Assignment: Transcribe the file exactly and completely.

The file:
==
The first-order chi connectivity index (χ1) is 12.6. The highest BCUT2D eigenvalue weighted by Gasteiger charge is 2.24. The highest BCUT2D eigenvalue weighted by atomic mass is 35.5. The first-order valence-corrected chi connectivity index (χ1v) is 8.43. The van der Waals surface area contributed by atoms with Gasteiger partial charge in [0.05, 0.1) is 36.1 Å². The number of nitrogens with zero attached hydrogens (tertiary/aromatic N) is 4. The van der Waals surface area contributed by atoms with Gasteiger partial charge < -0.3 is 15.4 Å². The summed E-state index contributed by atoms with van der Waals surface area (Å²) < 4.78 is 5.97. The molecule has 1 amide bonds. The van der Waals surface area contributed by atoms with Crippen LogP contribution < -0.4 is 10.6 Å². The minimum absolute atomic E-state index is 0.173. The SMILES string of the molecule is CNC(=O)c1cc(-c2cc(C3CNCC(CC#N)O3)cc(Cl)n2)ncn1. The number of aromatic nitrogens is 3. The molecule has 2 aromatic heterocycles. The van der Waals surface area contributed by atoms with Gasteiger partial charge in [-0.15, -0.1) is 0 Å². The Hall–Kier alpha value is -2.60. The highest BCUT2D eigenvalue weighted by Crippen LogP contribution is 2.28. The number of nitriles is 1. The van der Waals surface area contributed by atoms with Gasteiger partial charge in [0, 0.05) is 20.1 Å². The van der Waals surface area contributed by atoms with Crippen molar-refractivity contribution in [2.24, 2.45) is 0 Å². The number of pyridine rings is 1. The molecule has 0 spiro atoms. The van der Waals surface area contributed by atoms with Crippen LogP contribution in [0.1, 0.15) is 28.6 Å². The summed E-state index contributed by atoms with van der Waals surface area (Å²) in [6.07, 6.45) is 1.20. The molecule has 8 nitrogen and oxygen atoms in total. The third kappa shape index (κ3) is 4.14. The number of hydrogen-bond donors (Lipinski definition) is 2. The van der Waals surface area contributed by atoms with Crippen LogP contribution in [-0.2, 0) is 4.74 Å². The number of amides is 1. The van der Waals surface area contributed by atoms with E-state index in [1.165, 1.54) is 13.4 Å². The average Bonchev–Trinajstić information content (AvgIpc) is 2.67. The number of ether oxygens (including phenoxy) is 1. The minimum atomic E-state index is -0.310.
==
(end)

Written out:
The first-order chi connectivity index (χ1) is 12.6. The highest BCUT2D eigenvalue weighted by Gasteiger charge is 2.24. The highest BCUT2D eigenvalue weighted by atomic mass is 35.5. The first-order valence-corrected chi connectivity index (χ1v) is 8.43. The van der Waals surface area contributed by atoms with Gasteiger partial charge in [0.05, 0.1) is 36.1 Å². The number of nitrogens with zero attached hydrogens (tertiary/aromatic N) is 4. The van der Waals surface area contributed by atoms with Gasteiger partial charge < -0.3 is 15.4 Å². The summed E-state index contributed by atoms with van der Waals surface area (Å²) < 4.78 is 5.97. The molecule has 1 amide bonds. The van der Waals surface area contributed by atoms with Crippen LogP contribution < -0.4 is 10.6 Å². The minimum absolute atomic E-state index is 0.173. The SMILES string of the molecule is CNC(=O)c1cc(-c2cc(C3CNCC(CC#N)O3)cc(Cl)n2)ncn1. The number of aromatic nitrogens is 3. The molecule has 2 aromatic heterocycles. The van der Waals surface area contributed by atoms with Gasteiger partial charge in [-0.15, -0.1) is 0 Å². The Hall–Kier alpha value is -2.60. The highest BCUT2D eigenvalue weighted by Crippen LogP contribution is 2.28. The number of nitriles is 1. The van der Waals surface area contributed by atoms with Gasteiger partial charge in [0, 0.05) is 20.1 Å². The van der Waals surface area contributed by atoms with Crippen molar-refractivity contribution in [2.24, 2.45) is 0 Å². The number of pyridine rings is 1. The molecule has 0 spiro atoms. The van der Waals surface area contributed by atoms with Crippen LogP contribution in [0.1, 0.15) is 28.6 Å². The summed E-state index contributed by atoms with van der Waals surface area (Å²) in [6.07, 6.45) is 1.20. The molecule has 8 nitrogen and oxygen atoms in total. The third kappa shape index (κ3) is 4.14. The number of hydrogen-bond donors (Lipinski definition) is 2. The van der Waals surface area contributed by atoms with Crippen LogP contribution in [-0.2, 0) is 4.74 Å². The number of amides is 1. The van der Waals surface area contributed by atoms with E-state index in [1.165, 1.54) is 13.4 Å². The average Bonchev–Trinajstić information content (AvgIpc) is 2.67. The number of ether oxygens (including phenoxy) is 1. The minimum atomic E-state index is -0.310.